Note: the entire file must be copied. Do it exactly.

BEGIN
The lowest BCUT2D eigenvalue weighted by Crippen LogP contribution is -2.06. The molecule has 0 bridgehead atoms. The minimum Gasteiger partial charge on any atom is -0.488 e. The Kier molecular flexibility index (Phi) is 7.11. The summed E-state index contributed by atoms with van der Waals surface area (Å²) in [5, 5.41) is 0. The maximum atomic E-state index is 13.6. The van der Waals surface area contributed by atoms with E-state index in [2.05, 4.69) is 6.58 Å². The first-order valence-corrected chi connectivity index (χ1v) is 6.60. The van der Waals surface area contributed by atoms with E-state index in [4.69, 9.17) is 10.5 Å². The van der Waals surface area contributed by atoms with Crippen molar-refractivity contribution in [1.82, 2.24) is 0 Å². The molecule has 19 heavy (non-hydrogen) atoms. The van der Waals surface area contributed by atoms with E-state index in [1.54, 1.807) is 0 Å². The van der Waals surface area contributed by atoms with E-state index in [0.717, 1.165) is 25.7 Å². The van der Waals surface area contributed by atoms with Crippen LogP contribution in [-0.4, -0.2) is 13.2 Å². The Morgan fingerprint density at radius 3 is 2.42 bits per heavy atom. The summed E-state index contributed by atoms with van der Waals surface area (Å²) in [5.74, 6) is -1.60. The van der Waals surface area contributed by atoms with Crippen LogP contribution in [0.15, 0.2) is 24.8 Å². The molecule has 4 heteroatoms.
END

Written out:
The lowest BCUT2D eigenvalue weighted by Crippen LogP contribution is -2.06. The molecule has 0 bridgehead atoms. The minimum Gasteiger partial charge on any atom is -0.488 e. The Kier molecular flexibility index (Phi) is 7.11. The summed E-state index contributed by atoms with van der Waals surface area (Å²) in [5, 5.41) is 0. The maximum atomic E-state index is 13.6. The van der Waals surface area contributed by atoms with E-state index in [2.05, 4.69) is 6.58 Å². The first-order valence-corrected chi connectivity index (χ1v) is 6.60. The van der Waals surface area contributed by atoms with E-state index in [4.69, 9.17) is 10.5 Å². The van der Waals surface area contributed by atoms with Crippen molar-refractivity contribution in [1.82, 2.24) is 0 Å². The molecule has 19 heavy (non-hydrogen) atoms. The van der Waals surface area contributed by atoms with E-state index in [1.54, 1.807) is 0 Å². The van der Waals surface area contributed by atoms with E-state index in [0.717, 1.165) is 25.7 Å². The van der Waals surface area contributed by atoms with Crippen LogP contribution in [-0.4, -0.2) is 13.2 Å². The Morgan fingerprint density at radius 3 is 2.42 bits per heavy atom. The summed E-state index contributed by atoms with van der Waals surface area (Å²) in [5.74, 6) is -1.60. The van der Waals surface area contributed by atoms with Crippen LogP contribution in [0.15, 0.2) is 24.8 Å². The molecule has 4 heteroatoms.